Sunday, May 2, 2004

Politics, confusion aside,
Medicare changes will help seniors

By Joan W. Lawrence
Guest Columnist

For more information

Help in understanding the new benefit is available from Medicare toll-free at (800) 633-4227, or online at www.medicare.gov.  

The recent debate over the Medicare Modernization and Reform Act has been so politicized that it is difficult for some to understand the changes to the single most important government program for seniors. This is ironic, since it's seniors for whom Medicare was modernized.

We hope the fog begins to clear as the initial benefit - Medicare-approved discount cards - is fully explained by the 28 companies Medicare has permitted to market in Ohio.

The need for prescription drug assistance has been illustrated in stories about seniors skipping pills or splitting them, quarterly pilgrimages to Canada and the Hobson's choice of food or prescriptions. According to a recent study (Kaiser/Commonwealth/Tufts-New England Medical Center), 22 percent of older Ohioans have no insurance coverage for their medications. That's 331,000 Ohio seniors - many living on modest incomes. The Medicare prescription drug benefit will help many of these seniors buy the medicines they need.

We know for sure that seniors getting by on small pensions or monthly Social Security checks totaling $1,000 to $1,500 (depending upon their marital status) will benefit the most. For them, the new Medicare prescription discount card will be free and offer a $1,200 drug credit from June 2004 through December 2005.

For others, the decision to purchase a drug discount card requires consideration. Companies can charge as much as $30 for the cards, and the discounts will range from 15 to 25 percent off the cash price a person with no insurance would pay at a pharmacy.

Anyone thinking about a Medicare-approved card should consider what a new card would offer them that their free Golden Buckeye Card does not. Golden Buckeye Cards are already saving users more than $1 million a month - an average of 24 percent each time the card is presented at the pharmacy. If you don't have a free Golden Buckeye Card, get one by calling toll-free (866) 301-6446. Seniors should also find out if they qualify for individual Pharmaceutical Company Patient Assistance Programs. Savings may be even greater in such programs.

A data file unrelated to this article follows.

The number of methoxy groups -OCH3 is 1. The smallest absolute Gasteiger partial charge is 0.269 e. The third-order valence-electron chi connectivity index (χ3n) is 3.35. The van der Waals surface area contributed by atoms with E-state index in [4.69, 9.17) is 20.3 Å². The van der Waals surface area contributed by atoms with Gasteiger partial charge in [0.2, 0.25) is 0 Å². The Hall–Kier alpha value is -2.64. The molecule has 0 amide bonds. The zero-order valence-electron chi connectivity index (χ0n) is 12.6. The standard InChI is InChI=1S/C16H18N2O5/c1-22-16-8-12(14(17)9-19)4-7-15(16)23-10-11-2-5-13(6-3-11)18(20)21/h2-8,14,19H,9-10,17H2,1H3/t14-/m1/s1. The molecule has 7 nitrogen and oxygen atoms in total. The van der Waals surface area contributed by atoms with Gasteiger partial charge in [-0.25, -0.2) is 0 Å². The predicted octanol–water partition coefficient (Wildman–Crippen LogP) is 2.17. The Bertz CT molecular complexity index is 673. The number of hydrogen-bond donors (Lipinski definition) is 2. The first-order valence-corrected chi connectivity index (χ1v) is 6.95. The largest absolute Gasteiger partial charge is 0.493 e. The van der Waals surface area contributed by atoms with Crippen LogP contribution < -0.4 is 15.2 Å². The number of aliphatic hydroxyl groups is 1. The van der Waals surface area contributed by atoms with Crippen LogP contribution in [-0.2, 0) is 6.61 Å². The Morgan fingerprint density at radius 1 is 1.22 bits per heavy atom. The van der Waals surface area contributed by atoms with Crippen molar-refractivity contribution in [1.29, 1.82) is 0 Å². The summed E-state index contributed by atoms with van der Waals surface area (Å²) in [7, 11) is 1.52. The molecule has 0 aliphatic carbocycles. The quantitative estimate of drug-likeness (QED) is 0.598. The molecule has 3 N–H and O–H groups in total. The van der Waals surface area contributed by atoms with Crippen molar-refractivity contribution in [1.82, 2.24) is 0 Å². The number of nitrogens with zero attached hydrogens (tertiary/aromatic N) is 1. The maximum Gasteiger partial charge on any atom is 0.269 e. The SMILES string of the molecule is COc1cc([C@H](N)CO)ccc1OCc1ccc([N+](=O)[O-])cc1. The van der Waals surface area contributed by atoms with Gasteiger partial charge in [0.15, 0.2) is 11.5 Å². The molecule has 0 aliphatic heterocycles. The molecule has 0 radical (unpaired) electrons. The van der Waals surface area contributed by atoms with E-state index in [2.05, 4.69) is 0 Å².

In any case, seniors should choose their Medicare-approved discount card carefully, since they may have just one Medicare-approved card. However, they may have any number of other drug discount cards.

The new Medicare drug benefit is a comprehensive drug coverage policy for all Americans 65 and older. Those with lower incomes will pay little for their prescriptions, but many will benefit from the program. Medicare prescription drug plans are voluntary. Many seniors require multiple, expensive maintenance medications, and they will view this new benefit as a real lifesaver.

For those who needn't rely on prescription drugs to maintain a high quality of life and independence, other new Medicare preventive health benefits include a one-time wellness physical exam after you first enroll in Medicare Part B, and blood tests to detect heart diseases and diabetes early.

So, as the stories spin about the new Medicare reform, let's not forget that Medicare is first and finally about seniors. It's not about who gets credit for the most significant change in Medicare since its creation 40 years ago. It is about helping seniors with their No. 1 concern - affordable prescription drugs.

Joan W. Lawrence is director of the Ohio Department of Aging.

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